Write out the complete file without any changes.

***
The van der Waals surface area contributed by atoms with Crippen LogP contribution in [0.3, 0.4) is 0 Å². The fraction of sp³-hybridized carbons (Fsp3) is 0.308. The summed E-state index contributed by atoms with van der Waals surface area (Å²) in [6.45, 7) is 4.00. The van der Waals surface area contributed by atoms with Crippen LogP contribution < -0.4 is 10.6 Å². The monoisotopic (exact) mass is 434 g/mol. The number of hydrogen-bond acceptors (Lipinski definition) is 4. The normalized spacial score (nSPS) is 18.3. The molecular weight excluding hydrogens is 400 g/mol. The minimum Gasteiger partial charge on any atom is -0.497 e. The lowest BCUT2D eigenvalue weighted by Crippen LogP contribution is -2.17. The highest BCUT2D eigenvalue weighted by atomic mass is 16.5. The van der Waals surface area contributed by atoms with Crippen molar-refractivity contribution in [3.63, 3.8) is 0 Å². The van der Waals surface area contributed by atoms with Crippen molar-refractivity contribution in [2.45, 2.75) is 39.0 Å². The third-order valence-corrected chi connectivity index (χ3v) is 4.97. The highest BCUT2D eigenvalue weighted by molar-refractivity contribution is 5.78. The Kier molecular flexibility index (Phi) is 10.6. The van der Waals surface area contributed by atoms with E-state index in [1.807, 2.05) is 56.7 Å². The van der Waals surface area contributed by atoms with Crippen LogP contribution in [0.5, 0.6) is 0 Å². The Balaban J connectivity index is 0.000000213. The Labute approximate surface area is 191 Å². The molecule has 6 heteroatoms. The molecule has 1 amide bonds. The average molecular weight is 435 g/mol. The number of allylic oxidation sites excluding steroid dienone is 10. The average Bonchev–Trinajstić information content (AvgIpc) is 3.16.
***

The van der Waals surface area contributed by atoms with Crippen LogP contribution in [0.3, 0.4) is 0 Å². The fraction of sp³-hybridized carbons (Fsp3) is 0.308. The summed E-state index contributed by atoms with van der Waals surface area (Å²) in [6.45, 7) is 4.00. The van der Waals surface area contributed by atoms with Crippen LogP contribution < -0.4 is 10.6 Å². The monoisotopic (exact) mass is 434 g/mol. The number of hydrogen-bond acceptors (Lipinski definition) is 4. The normalized spacial score (nSPS) is 18.3. The molecular weight excluding hydrogens is 400 g/mol. The minimum Gasteiger partial charge on any atom is -0.497 e. The lowest BCUT2D eigenvalue weighted by Crippen LogP contribution is -2.17. The highest BCUT2D eigenvalue weighted by atomic mass is 16.5. The van der Waals surface area contributed by atoms with Crippen molar-refractivity contribution in [3.63, 3.8) is 0 Å². The van der Waals surface area contributed by atoms with Crippen molar-refractivity contribution in [2.45, 2.75) is 39.0 Å². The third-order valence-corrected chi connectivity index (χ3v) is 4.97. The highest BCUT2D eigenvalue weighted by molar-refractivity contribution is 5.78. The Kier molecular flexibility index (Phi) is 10.6. The van der Waals surface area contributed by atoms with E-state index in [1.807, 2.05) is 56.7 Å². The van der Waals surface area contributed by atoms with Crippen LogP contribution in [0.5, 0.6) is 0 Å². The Balaban J connectivity index is 0.000000213. The Labute approximate surface area is 191 Å². The molecule has 6 heteroatoms. The molecule has 1 amide bonds. The average molecular weight is 435 g/mol. The number of allylic oxidation sites excluding steroid dienone is 10. The average Bonchev–Trinajstić information content (AvgIpc) is 3.16.